Sticta fragilinata was described by McDonald et al. (2003) from eastern North America. Morphologically distinct individuals will smaller thalli outside of the core-range of S. fragilinata were subsequently shown to be distinct by Lendemer & Goffinet (2015) and S. fragilinata was confirmed as a southern Appalachian endemic with a restricted range. The species is easily recognized by its brown, foliose thallus, orange medulla visible through the cyphellae, and abundant marginal lobules.
The species is endemic to the southern Appalachian Mountains of eastern North America (Georgia, North Carolina, South Carolina Tennessee) (see McDonald et al. 2003, Lendemer & Goffinet 2015).
The total and presumed extant EOO is 19550 km2, and AOO is 348 km2.
The population of this species was likely naturally fragmented historically, occurring at sites in mature forest stands located in spatially restricted habitat types. At a site, the species is typically locally abundant, occurring as 1-5 clustered functional individuals. The current population size is estimated at 550-1110 individuals based on a conservative estimate of 5-10 functional individuals per site, and the known occurrence at 111 sites. We suspect that the population has declined historically (during the last 3 generations; 90 years, based on a 30 year generation time) due to the extensive history of logging throughout its range (1900-1970; Mastran & Lowerre 1983, Yarnell 1998), as well as substantial impacts air pollution and acid rain/fog. These activities have led the present extant population to become highly fragmented, as the species is restricted to mature forest stands in suitable habitat and these areas have become very limited in extent and are no longer contiguous (Ervin 2016). We suspect that the already fragmented and reduced population is currently decreasing due to numerous ongoing and projected trends in anthropogenic impacts that would directly affect this species (Keyser et al. 2013).
ASSESSMENT: Endangered B2a,b(iii)
This species is assessed as Endangered under criterion B2 based on the current AOO (348 km2), the severely fragmented population, and the continuing declines in quality of habitat observed and projected across its range.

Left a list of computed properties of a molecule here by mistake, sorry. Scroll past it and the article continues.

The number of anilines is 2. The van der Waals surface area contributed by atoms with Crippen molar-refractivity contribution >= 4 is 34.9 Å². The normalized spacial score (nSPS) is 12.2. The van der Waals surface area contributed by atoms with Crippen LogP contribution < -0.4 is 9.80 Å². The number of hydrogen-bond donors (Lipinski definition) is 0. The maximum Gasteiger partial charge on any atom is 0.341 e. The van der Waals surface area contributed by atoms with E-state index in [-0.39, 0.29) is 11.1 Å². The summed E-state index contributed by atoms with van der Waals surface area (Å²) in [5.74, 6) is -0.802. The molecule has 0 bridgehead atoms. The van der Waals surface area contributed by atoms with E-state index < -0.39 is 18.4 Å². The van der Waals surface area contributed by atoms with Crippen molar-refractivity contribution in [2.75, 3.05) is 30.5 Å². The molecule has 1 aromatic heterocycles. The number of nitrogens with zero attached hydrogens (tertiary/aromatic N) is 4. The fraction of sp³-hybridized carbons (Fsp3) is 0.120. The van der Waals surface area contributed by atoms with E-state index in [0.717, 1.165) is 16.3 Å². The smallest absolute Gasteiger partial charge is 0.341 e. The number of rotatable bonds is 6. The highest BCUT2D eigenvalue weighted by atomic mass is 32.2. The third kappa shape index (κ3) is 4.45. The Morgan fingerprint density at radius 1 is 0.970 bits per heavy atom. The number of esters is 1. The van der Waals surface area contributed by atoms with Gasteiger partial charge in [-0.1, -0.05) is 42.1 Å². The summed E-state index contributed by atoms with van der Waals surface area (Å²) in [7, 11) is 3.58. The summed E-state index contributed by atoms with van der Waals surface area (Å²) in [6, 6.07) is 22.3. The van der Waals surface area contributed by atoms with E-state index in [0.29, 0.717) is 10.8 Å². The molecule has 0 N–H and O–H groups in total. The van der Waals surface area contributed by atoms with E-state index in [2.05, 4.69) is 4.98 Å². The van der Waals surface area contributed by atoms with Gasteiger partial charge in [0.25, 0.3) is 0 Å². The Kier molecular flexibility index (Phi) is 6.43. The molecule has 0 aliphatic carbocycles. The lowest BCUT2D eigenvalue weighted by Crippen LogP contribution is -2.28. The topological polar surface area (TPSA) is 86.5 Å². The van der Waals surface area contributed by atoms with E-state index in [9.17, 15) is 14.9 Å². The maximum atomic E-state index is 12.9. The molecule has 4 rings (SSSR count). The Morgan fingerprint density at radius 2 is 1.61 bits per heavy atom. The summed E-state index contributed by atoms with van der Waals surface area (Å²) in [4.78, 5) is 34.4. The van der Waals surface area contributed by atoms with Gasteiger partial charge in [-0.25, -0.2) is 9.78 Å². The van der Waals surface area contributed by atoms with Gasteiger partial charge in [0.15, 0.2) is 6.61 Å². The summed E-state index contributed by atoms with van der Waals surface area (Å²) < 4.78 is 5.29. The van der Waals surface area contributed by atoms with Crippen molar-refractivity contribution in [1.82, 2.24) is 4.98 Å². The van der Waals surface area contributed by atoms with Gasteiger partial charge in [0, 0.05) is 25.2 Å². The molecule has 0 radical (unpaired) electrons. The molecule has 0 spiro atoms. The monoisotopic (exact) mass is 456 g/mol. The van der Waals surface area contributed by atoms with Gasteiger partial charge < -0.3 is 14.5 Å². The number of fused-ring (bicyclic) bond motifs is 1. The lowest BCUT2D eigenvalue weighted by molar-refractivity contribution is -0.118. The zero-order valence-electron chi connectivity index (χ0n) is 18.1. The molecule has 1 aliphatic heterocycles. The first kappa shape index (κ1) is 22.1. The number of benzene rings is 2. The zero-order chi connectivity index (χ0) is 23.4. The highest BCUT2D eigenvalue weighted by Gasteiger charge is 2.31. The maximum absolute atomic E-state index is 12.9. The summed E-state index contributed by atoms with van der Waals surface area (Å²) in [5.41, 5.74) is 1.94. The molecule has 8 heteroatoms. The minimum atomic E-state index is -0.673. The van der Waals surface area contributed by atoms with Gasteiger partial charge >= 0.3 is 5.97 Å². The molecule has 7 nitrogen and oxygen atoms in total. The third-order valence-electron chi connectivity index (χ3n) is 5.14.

Population Trend: Decreasing
The species is restricted to mature forest stands in high quality habitats with high humidity, especially riparian corridors and northern hardwood forests. It occurs primarily on the bark of hardwoods, especially mature sugar maple (Acer saccharum), buckeye (Aesculus flava) and oaks (Quercus montana, Q. rubra).
There are two primary threats to this species, habitat fragmentation and loss (historical and ongoing) and impacts from air pollution and climate change (historical, ongoing and projected). The species occurs primarily on existing public lands, some of which are large in overall area and some of which are available for multiple uses including resource extraction (Anderson et al. 2013). However the species naturally occurs in isolated sites where suitable habitat exists within large areas that are not suitable (i.e., mature forest stands with high humidity are spatially restricted within a matrix of younger forests, forests without appropriate tree hosts, and drier habitats). These naturally dispersed locations were degraded and fragmented historically due to extensive logging, building of roads alteration of riparian corridors by dams, and air pollution. Logging is ongoing at small scales within the range of the species. Fragmentation has continued as the region has undergone rapid population growth, suburbanization and development of non-primary residences/infrastructure for vacation and recreation. Hence available data indicates that the species is highly localized where it occurs, the habitat it has occurred in has become fragmented in the past and is increasingly fragmented in present (Anderson et al. 2013). Further the region is currently experiencing climate change impacts (increased fire frequency and severity, droughts, increased temperatures, decreased precipitation) and extensive alteration of forest communities due to invasive species (Keyser et al. 2014), all of which are likely to impact the species.
Many areas where the species is known are within existing public lands, however locations outside of National Parks and federally designated wilderness could be subjected to resource extraction or further fragmentation in the future. Increased education about the species and its threatened status is needed. Inclusion in local and national conservation policy is needed.
The distribution and ecology of the species are well known, however location level demographic data and population estimates are needed. Targeted efforts to locate additional populations in suitable habitat are needed. A monitoring and recovery plan needs to be developed.